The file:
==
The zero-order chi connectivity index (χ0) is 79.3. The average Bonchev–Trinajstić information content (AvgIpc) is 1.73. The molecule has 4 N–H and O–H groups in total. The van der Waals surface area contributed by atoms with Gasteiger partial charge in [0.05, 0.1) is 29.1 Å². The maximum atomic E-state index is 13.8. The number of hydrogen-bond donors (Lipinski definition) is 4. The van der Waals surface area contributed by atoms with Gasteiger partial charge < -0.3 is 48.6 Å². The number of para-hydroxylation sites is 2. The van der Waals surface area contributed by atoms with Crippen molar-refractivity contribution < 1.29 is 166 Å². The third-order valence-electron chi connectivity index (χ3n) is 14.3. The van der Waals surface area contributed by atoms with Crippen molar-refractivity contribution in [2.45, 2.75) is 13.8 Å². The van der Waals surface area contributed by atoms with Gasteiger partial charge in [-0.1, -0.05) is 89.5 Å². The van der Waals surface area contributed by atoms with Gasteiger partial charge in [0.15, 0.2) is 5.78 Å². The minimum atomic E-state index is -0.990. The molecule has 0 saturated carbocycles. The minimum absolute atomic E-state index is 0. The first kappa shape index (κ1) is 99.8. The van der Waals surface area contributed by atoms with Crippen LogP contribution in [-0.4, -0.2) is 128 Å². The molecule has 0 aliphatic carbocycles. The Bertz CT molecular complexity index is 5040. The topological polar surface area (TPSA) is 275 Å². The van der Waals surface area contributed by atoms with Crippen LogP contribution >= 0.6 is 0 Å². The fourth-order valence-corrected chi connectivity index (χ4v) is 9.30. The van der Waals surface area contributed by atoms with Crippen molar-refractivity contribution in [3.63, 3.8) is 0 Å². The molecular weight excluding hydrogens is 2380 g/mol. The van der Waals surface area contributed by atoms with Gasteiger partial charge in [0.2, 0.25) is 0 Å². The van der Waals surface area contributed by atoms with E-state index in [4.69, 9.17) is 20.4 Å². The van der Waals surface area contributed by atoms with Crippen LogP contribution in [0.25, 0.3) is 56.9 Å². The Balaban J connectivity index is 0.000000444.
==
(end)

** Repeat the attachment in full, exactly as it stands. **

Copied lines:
The zero-order chi connectivity index (χ0) is 79.3. The average Bonchev–Trinajstić information content (AvgIpc) is 1.73. The molecule has 4 N–H and O–H groups in total. The van der Waals surface area contributed by atoms with Gasteiger partial charge in [0.05, 0.1) is 29.1 Å². The maximum atomic E-state index is 13.8. The number of hydrogen-bond donors (Lipinski definition) is 4. The van der Waals surface area contributed by atoms with Gasteiger partial charge < -0.3 is 48.6 Å². The number of para-hydroxylation sites is 2. The van der Waals surface area contributed by atoms with Crippen molar-refractivity contribution < 1.29 is 166 Å². The third-order valence-electron chi connectivity index (χ3n) is 14.3. The van der Waals surface area contributed by atoms with Crippen molar-refractivity contribution in [2.45, 2.75) is 13.8 Å². The van der Waals surface area contributed by atoms with Gasteiger partial charge in [-0.1, -0.05) is 89.5 Å². The van der Waals surface area contributed by atoms with Gasteiger partial charge in [0.15, 0.2) is 5.78 Å². The minimum atomic E-state index is -0.990. The molecule has 0 saturated carbocycles. The minimum absolute atomic E-state index is 0. The first kappa shape index (κ1) is 99.8. The van der Waals surface area contributed by atoms with Crippen LogP contribution in [-0.4, -0.2) is 128 Å². The molecule has 0 aliphatic carbocycles. The Bertz CT molecular complexity index is 5040. The topological polar surface area (TPSA) is 275 Å². The van der Waals surface area contributed by atoms with Crippen LogP contribution >= 0.6 is 0 Å². The fourth-order valence-corrected chi connectivity index (χ4v) is 9.30. The van der Waals surface area contributed by atoms with Crippen molar-refractivity contribution in [3.63, 3.8) is 0 Å². The molecular weight excluding hydrogens is 2380 g/mol. The van der Waals surface area contributed by atoms with Gasteiger partial charge in [0.2, 0.25) is 0 Å². The van der Waals surface area contributed by atoms with E-state index in [4.69, 9.17) is 20.4 Å². The van der Waals surface area contributed by atoms with Crippen LogP contribution in [0.25, 0.3) is 56.9 Å². The Balaban J connectivity index is 0.000000444.